Three of the nation’s biggest healthcare insurers have partnered with IBM and PNC to bring blockchain to healthcare. AETNA, Anthem and the Health Care Service Corporation (HCSC) have joined forces to find ways to cut costs and secure data using blockchain encryption.
“The aim is to create an inclusive blockchain network that can benefit multiple members of the healthcare ecosystem in a secure, shared environment,” the companies stated. “The goal is to allow the blockchain network to enable healthcare companies to build, share and deploy solutions that drive digital transformation in the industry.”
Aptly named the Health Utility Network, the next stage in the multi-company collaboration is to identify test-users that will showcase the benefits of blockchain for secured health data transfer. After that, it will be about recruiting additional members ranging from providers to developers. The main goal, the businesses say, is to cut administrative costs by reducing inefficiencies and replications linked to erroneous data.
“This alliance will enable healthcare-related data and business transactions to occur in [a] way that addresses market demands for transparency and security, while making it easier for the patient, payor and provider to handle payments,” said PNC Treasury Management Head of Product Chris Ward. “Using this technology, we can remove friction, duplication, and administrative costs that continue to plague the industry.”
While blockchain has received mixed-reactions from the healthcare community, there’s been movement towards a wider acceptance amongst payors. In December, Aetna joined the Synaptic Health Alliance, a pilot project aimed at improving accuracy provider directories – which costs a claimed $2.1 billion for the industry to maintain. Anthem also jumped on the blockchain bandwagon with their doc.ai partnership to run an artificial intelligence data trial using the encryption method.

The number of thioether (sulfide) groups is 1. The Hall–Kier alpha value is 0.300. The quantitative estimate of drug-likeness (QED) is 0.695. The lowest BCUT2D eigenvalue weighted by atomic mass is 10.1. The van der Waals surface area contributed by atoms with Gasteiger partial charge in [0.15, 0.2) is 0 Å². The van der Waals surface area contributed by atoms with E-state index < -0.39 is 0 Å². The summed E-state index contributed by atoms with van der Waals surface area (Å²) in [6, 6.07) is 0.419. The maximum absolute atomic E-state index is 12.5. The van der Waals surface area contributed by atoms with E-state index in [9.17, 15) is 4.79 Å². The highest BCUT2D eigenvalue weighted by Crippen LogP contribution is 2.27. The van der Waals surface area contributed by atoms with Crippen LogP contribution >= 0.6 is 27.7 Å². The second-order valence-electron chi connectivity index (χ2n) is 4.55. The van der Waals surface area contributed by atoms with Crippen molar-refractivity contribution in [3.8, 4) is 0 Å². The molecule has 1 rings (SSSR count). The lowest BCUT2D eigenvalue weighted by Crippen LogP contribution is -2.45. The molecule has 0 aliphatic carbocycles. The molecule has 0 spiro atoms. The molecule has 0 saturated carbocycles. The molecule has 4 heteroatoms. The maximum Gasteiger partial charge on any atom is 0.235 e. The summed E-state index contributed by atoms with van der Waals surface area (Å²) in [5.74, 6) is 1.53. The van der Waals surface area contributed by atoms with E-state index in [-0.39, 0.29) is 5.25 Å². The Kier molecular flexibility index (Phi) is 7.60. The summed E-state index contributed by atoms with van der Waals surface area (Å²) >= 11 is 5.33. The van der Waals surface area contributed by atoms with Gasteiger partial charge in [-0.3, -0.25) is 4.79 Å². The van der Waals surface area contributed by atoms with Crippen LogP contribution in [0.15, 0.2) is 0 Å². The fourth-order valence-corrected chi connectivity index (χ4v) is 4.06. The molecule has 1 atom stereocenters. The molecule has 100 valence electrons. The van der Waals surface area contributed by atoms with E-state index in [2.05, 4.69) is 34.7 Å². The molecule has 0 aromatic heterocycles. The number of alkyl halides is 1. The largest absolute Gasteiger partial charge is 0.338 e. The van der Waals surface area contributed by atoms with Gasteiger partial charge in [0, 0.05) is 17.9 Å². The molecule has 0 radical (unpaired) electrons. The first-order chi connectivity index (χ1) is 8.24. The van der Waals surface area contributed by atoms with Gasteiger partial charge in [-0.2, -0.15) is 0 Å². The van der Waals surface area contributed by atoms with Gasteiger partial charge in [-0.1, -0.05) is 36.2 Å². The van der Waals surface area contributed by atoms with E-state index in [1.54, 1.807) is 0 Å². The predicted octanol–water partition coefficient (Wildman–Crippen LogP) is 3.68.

While the five-company coalition has modest goals of managing administrative costs in the short term, the potential for blockchain applications in the industry are wide-ranging. Access to clinical data, for example, could have implications for advances in research and for being able to tailor specific therapies to certain individuals and populations.
“Blockchain’s unique attributes make it suitable for large networks of members to quickly exchange sensitive data in a permissioned, controlled, and transparent way,” said Lori Steele, IBM’s General Manager of Healthcare and Life Sciences. “The fact that these major players have come together to collaborate indicates the value they see in working together to explore new models that we think could drive more efficiency in the healthcare system and ultimately improve the patient experience.”